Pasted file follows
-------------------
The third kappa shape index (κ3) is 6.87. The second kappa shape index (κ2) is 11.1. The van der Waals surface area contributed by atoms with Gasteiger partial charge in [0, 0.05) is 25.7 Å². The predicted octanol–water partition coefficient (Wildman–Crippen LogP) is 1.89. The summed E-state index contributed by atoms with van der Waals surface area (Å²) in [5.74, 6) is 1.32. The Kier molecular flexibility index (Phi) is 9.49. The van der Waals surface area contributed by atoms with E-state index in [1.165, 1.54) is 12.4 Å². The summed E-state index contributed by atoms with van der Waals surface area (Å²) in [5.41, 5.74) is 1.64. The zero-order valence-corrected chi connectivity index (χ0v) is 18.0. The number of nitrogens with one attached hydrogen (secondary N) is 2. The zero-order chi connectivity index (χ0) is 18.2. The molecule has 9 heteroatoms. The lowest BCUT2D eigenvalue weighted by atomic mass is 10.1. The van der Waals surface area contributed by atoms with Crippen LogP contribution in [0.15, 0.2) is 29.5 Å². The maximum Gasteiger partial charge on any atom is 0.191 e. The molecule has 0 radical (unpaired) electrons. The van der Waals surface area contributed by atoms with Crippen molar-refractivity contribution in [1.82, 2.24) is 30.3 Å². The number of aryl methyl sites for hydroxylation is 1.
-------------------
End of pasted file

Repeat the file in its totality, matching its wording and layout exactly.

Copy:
The third kappa shape index (κ3) is 6.87. The second kappa shape index (κ2) is 11.1. The van der Waals surface area contributed by atoms with Gasteiger partial charge in [0, 0.05) is 25.7 Å². The predicted octanol–water partition coefficient (Wildman–Crippen LogP) is 1.89. The summed E-state index contributed by atoms with van der Waals surface area (Å²) in [5.74, 6) is 1.32. The Kier molecular flexibility index (Phi) is 9.49. The van der Waals surface area contributed by atoms with E-state index in [1.165, 1.54) is 12.4 Å². The summed E-state index contributed by atoms with van der Waals surface area (Å²) in [5.41, 5.74) is 1.64. The zero-order valence-corrected chi connectivity index (χ0v) is 18.0. The number of nitrogens with one attached hydrogen (secondary N) is 2. The zero-order chi connectivity index (χ0) is 18.2. The molecule has 9 heteroatoms. The lowest BCUT2D eigenvalue weighted by atomic mass is 10.1. The van der Waals surface area contributed by atoms with Crippen LogP contribution in [0.15, 0.2) is 29.5 Å². The maximum Gasteiger partial charge on any atom is 0.191 e. The molecule has 0 radical (unpaired) electrons. The van der Waals surface area contributed by atoms with Crippen molar-refractivity contribution in [1.82, 2.24) is 30.3 Å². The number of aryl methyl sites for hydroxylation is 1.